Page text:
Intel has already started sweeping the path for the entrance of its new six-core Xeon X5690 chips, as sample CPUs have just started surfacing.
In particular, an engineering sample has already found its way it into the hands of overclocker Fitseries3 at TechPowerUp, who's kindly decided to share all the gory details. Designed for Intel's dual-socket LGA1366 Westmere-EP platform, the 32nm chip is clocked at 3.46GHz at stock speed, and this goes up to 3.6GHz when TurboBoost kicks in.
This makes it ever so slightly quicker than the current Xeon X5600-series flagship chip, the X5680, which is clocked at 3.33GHz. Otherwise, the specs of the two chips are identical, with 12MB of shared Level 3 cache, 256KB of Level 2 cache per core and support for SSE 4.2. The chip can also process up to 12 simultaneous threads using Intel's Hyper-Threading technology.
Perhaps more interesting, however, is the fact this chip appears to be an awesome overclocker. The Xeon X5600-series isn't just for servers and workstations; EVGA has also given enthusiasts a ticket to overclock the CPUs and put them in a gaming rig with its Classified SR-2 motherboard.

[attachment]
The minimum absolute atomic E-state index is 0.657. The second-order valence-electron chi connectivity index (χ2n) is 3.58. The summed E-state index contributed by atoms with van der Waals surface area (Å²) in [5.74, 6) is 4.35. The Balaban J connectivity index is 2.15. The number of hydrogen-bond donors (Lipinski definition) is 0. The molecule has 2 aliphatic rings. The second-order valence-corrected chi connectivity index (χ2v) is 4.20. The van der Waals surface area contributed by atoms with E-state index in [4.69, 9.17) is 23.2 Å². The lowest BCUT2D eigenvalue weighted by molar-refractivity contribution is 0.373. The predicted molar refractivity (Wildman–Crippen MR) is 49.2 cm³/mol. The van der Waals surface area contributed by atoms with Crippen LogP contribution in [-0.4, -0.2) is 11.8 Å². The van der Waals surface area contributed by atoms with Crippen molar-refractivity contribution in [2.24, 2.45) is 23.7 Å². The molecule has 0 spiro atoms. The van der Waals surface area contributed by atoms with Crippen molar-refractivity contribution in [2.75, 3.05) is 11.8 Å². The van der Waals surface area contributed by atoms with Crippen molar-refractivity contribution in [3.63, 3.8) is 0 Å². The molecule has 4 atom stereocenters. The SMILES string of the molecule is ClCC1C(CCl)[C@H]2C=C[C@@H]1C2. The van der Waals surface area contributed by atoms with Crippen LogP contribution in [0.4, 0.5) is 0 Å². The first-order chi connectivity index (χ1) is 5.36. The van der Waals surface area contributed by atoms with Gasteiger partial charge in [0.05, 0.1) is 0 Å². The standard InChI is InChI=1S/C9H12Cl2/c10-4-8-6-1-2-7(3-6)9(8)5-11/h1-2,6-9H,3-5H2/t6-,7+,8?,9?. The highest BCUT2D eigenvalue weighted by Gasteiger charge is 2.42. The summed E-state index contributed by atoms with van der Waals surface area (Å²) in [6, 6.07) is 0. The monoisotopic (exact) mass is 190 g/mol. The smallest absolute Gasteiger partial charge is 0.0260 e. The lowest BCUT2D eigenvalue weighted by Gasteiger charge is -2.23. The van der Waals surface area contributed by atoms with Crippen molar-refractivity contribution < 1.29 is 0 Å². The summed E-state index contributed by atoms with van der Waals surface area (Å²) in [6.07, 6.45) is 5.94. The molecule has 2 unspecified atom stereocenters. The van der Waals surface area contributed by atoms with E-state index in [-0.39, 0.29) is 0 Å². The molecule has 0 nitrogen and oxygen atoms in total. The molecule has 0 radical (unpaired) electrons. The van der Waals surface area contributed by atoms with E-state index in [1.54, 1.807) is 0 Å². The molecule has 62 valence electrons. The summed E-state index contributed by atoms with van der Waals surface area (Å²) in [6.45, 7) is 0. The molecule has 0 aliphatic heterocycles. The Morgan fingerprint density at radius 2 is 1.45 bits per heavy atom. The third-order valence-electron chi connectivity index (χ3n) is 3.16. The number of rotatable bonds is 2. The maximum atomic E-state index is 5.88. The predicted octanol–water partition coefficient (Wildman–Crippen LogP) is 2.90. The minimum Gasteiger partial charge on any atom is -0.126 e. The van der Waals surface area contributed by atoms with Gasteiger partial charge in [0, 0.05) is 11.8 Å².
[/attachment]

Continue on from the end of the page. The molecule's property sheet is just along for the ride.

Unsurprisingly, this is exactly what Fitseries3 decided to do when he get hold of the chip. With a 27x multiplier and a 185.5MHz bus speed, he managed to get the CPU to happily clock in at just over 5GHz.
If you don't believe us, then you're more than welcome to peruse the evidence via his CPU-Z validation. Ignore the misdetected Xeon X5677 processor name in the title; that's an old quad-core Xeon chip, and the CPU is correctly detected as a six-core Xeon X5690 in the other fields.